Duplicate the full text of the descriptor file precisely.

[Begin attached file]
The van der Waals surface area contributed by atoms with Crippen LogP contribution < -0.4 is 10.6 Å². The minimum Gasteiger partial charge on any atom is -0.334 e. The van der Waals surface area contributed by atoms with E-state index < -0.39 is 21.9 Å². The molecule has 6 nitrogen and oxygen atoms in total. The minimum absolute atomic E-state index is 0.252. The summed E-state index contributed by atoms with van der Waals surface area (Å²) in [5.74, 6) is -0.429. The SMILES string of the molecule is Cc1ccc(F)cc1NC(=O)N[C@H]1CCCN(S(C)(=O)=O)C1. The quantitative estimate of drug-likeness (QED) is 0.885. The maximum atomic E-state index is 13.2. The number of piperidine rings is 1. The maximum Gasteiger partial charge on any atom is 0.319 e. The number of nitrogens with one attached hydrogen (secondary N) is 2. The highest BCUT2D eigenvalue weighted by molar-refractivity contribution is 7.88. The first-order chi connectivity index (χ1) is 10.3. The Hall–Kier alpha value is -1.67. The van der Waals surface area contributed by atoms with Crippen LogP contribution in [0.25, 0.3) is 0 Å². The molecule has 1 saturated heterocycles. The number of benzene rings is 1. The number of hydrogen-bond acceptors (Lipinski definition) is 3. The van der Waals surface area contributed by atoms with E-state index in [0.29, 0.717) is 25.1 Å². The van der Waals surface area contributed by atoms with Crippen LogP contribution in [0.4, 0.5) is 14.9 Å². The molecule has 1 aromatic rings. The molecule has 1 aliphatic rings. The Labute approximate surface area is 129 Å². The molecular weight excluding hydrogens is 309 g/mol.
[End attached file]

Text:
The van der Waals surface area contributed by atoms with Crippen LogP contribution < -0.4 is 10.6 Å². The minimum Gasteiger partial charge on any atom is -0.334 e. The van der Waals surface area contributed by atoms with E-state index < -0.39 is 21.9 Å². The molecule has 6 nitrogen and oxygen atoms in total. The minimum absolute atomic E-state index is 0.252. The summed E-state index contributed by atoms with van der Waals surface area (Å²) in [5.74, 6) is -0.429. The SMILES string of the molecule is Cc1ccc(F)cc1NC(=O)N[C@H]1CCCN(S(C)(=O)=O)C1. The quantitative estimate of drug-likeness (QED) is 0.885. The maximum atomic E-state index is 13.2. The number of piperidine rings is 1. The maximum Gasteiger partial charge on any atom is 0.319 e. The number of nitrogens with one attached hydrogen (secondary N) is 2. The highest BCUT2D eigenvalue weighted by molar-refractivity contribution is 7.88. The first-order chi connectivity index (χ1) is 10.3. The Hall–Kier alpha value is -1.67. The van der Waals surface area contributed by atoms with Crippen LogP contribution in [0.25, 0.3) is 0 Å². The molecule has 1 saturated heterocycles. The number of benzene rings is 1. The number of hydrogen-bond acceptors (Lipinski definition) is 3. The van der Waals surface area contributed by atoms with E-state index in [0.29, 0.717) is 25.1 Å². The van der Waals surface area contributed by atoms with Crippen LogP contribution in [0.4, 0.5) is 14.9 Å². The molecule has 1 aromatic rings. The molecule has 1 aliphatic rings. The Labute approximate surface area is 129 Å². The molecular weight excluding hydrogens is 309 g/mol.